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Old 02-16-2010, 11:59 AM   #1
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Default Starting to like wine

I have never been a wine guy. Most wines I have tried in the past had a strong vinegar taste and I didn't enjoy them. Recently my wife and I have discovered wines that we like and we want to learn more. We have been enjoying Moscato lately. I would like to learn more and can't go to a wine tasting yet because of small kids at home.

What other wines would you guys recommend if I like a sweet wine?
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Old 02-16-2010, 12:11 PM   #2
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Default Re: Starting to like wine

Port.
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Old 02-16-2010, 12:20 PM   #3
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Default Re: Starting to like wine

for RED you might try a Dolcetto d'Alba. Relatively inexpensive ($12-25 per bottle).
for WHITE try Moscato d'Asti.
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Old 02-16-2010, 12:39 PM   #4
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Default Re: Starting to like wine

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Old 02-16-2010, 12:43 PM   #5
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Default Re: Starting to like wine

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Originally Posted by ggainey View Post
Port.

The Taylor Fladgate Tawny Port 10 Year Old is my current favorite. I find that a nice glass of port and a great cigar is the perfect night cap!
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Old 02-16-2010, 01:41 PM   #6
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Default Re: Starting to like wine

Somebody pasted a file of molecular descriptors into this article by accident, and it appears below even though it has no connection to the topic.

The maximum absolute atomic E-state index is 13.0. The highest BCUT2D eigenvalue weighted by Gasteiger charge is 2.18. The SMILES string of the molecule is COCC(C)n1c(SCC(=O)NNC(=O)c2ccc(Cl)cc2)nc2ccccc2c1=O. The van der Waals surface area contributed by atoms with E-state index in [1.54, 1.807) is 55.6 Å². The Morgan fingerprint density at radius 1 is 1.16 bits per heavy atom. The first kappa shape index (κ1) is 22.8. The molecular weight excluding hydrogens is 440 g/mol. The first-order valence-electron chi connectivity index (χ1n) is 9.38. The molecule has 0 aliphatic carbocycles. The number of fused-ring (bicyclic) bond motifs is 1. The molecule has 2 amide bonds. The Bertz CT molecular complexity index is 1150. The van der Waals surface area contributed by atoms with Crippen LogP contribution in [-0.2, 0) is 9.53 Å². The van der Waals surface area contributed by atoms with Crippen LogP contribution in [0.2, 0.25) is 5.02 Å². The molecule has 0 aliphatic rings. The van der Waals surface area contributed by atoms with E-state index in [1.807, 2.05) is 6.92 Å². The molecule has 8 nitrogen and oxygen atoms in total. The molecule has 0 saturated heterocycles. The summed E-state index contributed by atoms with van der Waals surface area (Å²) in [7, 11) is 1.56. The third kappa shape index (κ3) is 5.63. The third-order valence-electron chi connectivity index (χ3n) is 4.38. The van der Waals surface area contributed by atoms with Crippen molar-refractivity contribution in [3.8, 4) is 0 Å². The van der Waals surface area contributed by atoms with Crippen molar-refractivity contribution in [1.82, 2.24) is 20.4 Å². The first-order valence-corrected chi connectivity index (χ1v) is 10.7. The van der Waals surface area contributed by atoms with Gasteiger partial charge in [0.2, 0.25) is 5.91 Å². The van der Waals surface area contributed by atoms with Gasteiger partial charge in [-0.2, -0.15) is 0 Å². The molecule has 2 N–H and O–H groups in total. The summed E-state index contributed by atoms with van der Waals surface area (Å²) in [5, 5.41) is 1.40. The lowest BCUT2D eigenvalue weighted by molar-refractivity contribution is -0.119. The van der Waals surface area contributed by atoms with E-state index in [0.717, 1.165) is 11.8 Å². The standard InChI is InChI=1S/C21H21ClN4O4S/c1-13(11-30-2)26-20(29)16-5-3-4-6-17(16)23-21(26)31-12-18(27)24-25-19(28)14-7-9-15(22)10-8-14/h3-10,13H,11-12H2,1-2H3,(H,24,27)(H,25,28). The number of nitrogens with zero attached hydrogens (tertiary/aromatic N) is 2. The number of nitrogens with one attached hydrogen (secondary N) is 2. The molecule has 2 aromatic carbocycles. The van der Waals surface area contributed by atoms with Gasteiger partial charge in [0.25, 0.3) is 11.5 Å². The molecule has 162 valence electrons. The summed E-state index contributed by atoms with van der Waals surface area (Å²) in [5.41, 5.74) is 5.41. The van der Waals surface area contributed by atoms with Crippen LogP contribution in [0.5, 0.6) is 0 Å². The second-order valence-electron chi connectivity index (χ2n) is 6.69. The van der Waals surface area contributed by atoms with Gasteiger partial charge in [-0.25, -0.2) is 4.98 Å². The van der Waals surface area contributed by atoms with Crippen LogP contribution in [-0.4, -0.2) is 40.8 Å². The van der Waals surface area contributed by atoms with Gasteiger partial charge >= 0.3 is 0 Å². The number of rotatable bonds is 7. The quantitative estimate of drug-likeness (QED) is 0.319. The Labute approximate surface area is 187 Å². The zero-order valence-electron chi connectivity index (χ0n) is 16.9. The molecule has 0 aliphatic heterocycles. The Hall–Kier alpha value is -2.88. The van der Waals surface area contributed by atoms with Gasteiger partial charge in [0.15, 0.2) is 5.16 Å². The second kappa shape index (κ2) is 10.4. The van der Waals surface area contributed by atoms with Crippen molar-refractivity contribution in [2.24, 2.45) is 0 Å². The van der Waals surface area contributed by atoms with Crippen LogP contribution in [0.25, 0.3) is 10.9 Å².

Although not overly sweet, I think most non-whinos would like Apothic Red. The complex flavors in this wine remind me of a cigar that changes flavors through different thirds. A word of caution, this wine is not for meals, it is to be enjoyed alone. I can find it locally for between $7.99 and $10.
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Old 02-16-2010, 01:44 PM   #7
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Default Re: Starting to like wine

Thanks for the suggestions. I am going to be on the look out today for something new based off your recommendations.
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Old 02-16-2010, 01:53 PM   #8
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Default Re: Starting to like wine

Moscato is a good, sweeter wine. A Riesling might pair well too.

With cigars I always like a nice cab
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Old 02-16-2010, 03:19 PM   #9
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Default Re: Starting to like wine

Quote:
Originally Posted by md4958 View Post
for RED you might try a Dolcetto d'Alba.
Dolcetto, by default, is pretty acidic and dry. The OP stated he likes some sugar in wine? If anything, Amarone should fit the bill, if a red is considered, or Ports as already suggested.

German Reislings, either Spatlese or Auslese (more sugar content) are good, Austrian Reislings are all dry as a bone (although great wines).

Any Gewurtztramminer should be great as well, most have some sugar in them, they as fruity as Moscato (Muscat here in CA) and offer great complexity, smoky character and spice. California makes a few very affordable versions, although higher end Alsace versions (France, and the standard for the varietal) make some incredible wines, most relatively affordable.
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Old 02-17-2010, 05:09 PM   #10
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Default Re: Starting to like wine

Another sweet white wine that hasn't been mentioned is Sauternes. It's pretty pricey, but worth trying at least once in your life. Absolutely delicious.
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Old 02-17-2010, 05:54 PM   #11
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Thumbs up Re: Starting to like wine

Chalk one more up for Gewurtztramminer.
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Old 02-17-2010, 05:57 PM   #12
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Default Re: Starting to like wine

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Originally Posted by akumushi View Post
Another sweet white wine that hasn't been mentioned is Sauternes. It's pretty pricey, but worth trying at least once in your life. Absolutely delicious.
Sauternes, like most other wines, span a wide price scale.